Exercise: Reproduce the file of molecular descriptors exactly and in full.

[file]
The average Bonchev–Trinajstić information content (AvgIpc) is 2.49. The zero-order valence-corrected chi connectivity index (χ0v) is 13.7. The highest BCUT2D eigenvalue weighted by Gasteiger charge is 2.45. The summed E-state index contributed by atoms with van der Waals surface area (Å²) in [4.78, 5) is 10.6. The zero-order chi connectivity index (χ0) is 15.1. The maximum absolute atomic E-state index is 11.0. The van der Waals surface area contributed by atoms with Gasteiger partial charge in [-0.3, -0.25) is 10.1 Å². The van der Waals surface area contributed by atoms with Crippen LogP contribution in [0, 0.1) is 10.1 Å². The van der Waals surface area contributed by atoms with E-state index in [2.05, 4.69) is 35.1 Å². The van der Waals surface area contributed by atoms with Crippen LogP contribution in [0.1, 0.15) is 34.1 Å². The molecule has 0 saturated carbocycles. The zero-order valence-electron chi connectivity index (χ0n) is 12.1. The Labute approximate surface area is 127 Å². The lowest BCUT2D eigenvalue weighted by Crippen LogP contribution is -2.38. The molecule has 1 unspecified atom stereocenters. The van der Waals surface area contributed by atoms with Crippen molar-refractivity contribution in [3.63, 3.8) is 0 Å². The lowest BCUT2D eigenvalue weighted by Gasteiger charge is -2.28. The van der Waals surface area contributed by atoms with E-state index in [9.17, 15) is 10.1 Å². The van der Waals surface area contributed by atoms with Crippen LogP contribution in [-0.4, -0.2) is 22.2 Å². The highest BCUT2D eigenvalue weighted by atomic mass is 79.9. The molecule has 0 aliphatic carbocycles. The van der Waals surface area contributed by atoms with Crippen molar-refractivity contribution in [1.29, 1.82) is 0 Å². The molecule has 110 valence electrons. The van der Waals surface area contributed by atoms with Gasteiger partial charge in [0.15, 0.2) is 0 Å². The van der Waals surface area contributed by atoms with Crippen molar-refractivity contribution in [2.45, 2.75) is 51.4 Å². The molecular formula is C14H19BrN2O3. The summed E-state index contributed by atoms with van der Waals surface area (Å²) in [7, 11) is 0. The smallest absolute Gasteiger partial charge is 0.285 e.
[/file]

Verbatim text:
The average Bonchev–Trinajstić information content (AvgIpc) is 2.49. The zero-order valence-corrected chi connectivity index (χ0v) is 13.7. The highest BCUT2D eigenvalue weighted by Gasteiger charge is 2.45. The summed E-state index contributed by atoms with van der Waals surface area (Å²) in [4.78, 5) is 10.6. The zero-order chi connectivity index (χ0) is 15.1. The maximum absolute atomic E-state index is 11.0. The van der Waals surface area contributed by atoms with Gasteiger partial charge in [-0.3, -0.25) is 10.1 Å². The van der Waals surface area contributed by atoms with Crippen LogP contribution in [0, 0.1) is 10.1 Å². The van der Waals surface area contributed by atoms with E-state index in [2.05, 4.69) is 35.1 Å². The van der Waals surface area contributed by atoms with Crippen LogP contribution in [0.1, 0.15) is 34.1 Å². The molecule has 0 saturated carbocycles. The zero-order valence-electron chi connectivity index (χ0n) is 12.1. The Labute approximate surface area is 127 Å². The lowest BCUT2D eigenvalue weighted by Crippen LogP contribution is -2.38. The molecule has 1 unspecified atom stereocenters. The van der Waals surface area contributed by atoms with Crippen molar-refractivity contribution in [3.63, 3.8) is 0 Å². The lowest BCUT2D eigenvalue weighted by Gasteiger charge is -2.28. The van der Waals surface area contributed by atoms with E-state index in [9.17, 15) is 10.1 Å². The van der Waals surface area contributed by atoms with Crippen LogP contribution in [-0.4, -0.2) is 22.2 Å². The highest BCUT2D eigenvalue weighted by atomic mass is 79.9. The molecule has 0 aliphatic carbocycles. The van der Waals surface area contributed by atoms with Crippen molar-refractivity contribution in [1.29, 1.82) is 0 Å². The molecule has 110 valence electrons. The van der Waals surface area contributed by atoms with Gasteiger partial charge in [0.15, 0.2) is 0 Å². The van der Waals surface area contributed by atoms with Crippen molar-refractivity contribution in [2.45, 2.75) is 51.4 Å². The molecular formula is C14H19BrN2O3. The summed E-state index contributed by atoms with van der Waals surface area (Å²) in [7, 11) is 0. The smallest absolute Gasteiger partial charge is 0.285 e.